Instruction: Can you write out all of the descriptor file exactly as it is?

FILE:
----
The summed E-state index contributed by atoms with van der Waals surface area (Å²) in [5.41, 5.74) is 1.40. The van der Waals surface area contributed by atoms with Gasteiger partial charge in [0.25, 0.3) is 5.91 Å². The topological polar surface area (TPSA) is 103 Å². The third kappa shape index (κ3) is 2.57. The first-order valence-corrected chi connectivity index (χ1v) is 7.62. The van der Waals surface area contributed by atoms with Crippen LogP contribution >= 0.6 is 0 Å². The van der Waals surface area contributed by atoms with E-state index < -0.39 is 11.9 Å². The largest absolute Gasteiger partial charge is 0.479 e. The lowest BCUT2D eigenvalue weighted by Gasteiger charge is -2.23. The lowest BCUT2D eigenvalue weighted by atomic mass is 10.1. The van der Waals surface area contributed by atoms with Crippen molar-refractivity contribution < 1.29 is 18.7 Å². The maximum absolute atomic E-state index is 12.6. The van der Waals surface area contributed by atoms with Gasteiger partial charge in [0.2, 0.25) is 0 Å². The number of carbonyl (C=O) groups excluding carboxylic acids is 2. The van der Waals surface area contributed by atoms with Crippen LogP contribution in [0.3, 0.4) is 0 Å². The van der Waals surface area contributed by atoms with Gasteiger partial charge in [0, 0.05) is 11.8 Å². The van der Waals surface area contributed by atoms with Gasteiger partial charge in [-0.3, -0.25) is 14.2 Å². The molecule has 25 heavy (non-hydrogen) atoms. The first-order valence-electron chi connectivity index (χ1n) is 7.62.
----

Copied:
The summed E-state index contributed by atoms with van der Waals surface area (Å²) in [5.41, 5.74) is 1.40. The van der Waals surface area contributed by atoms with Gasteiger partial charge in [0.25, 0.3) is 5.91 Å². The topological polar surface area (TPSA) is 103 Å². The third kappa shape index (κ3) is 2.57. The first-order valence-corrected chi connectivity index (χ1v) is 7.62. The van der Waals surface area contributed by atoms with Crippen LogP contribution >= 0.6 is 0 Å². The van der Waals surface area contributed by atoms with E-state index < -0.39 is 11.9 Å². The largest absolute Gasteiger partial charge is 0.479 e. The lowest BCUT2D eigenvalue weighted by Gasteiger charge is -2.23. The lowest BCUT2D eigenvalue weighted by atomic mass is 10.1. The van der Waals surface area contributed by atoms with Crippen molar-refractivity contribution < 1.29 is 18.7 Å². The maximum absolute atomic E-state index is 12.6. The van der Waals surface area contributed by atoms with Gasteiger partial charge in [0.2, 0.25) is 0 Å². The number of carbonyl (C=O) groups excluding carboxylic acids is 2. The van der Waals surface area contributed by atoms with Crippen LogP contribution in [0.3, 0.4) is 0 Å². The van der Waals surface area contributed by atoms with Gasteiger partial charge in [0, 0.05) is 11.8 Å². The van der Waals surface area contributed by atoms with Gasteiger partial charge in [-0.3, -0.25) is 14.2 Å². The molecule has 25 heavy (non-hydrogen) atoms. The first-order valence-electron chi connectivity index (χ1n) is 7.62.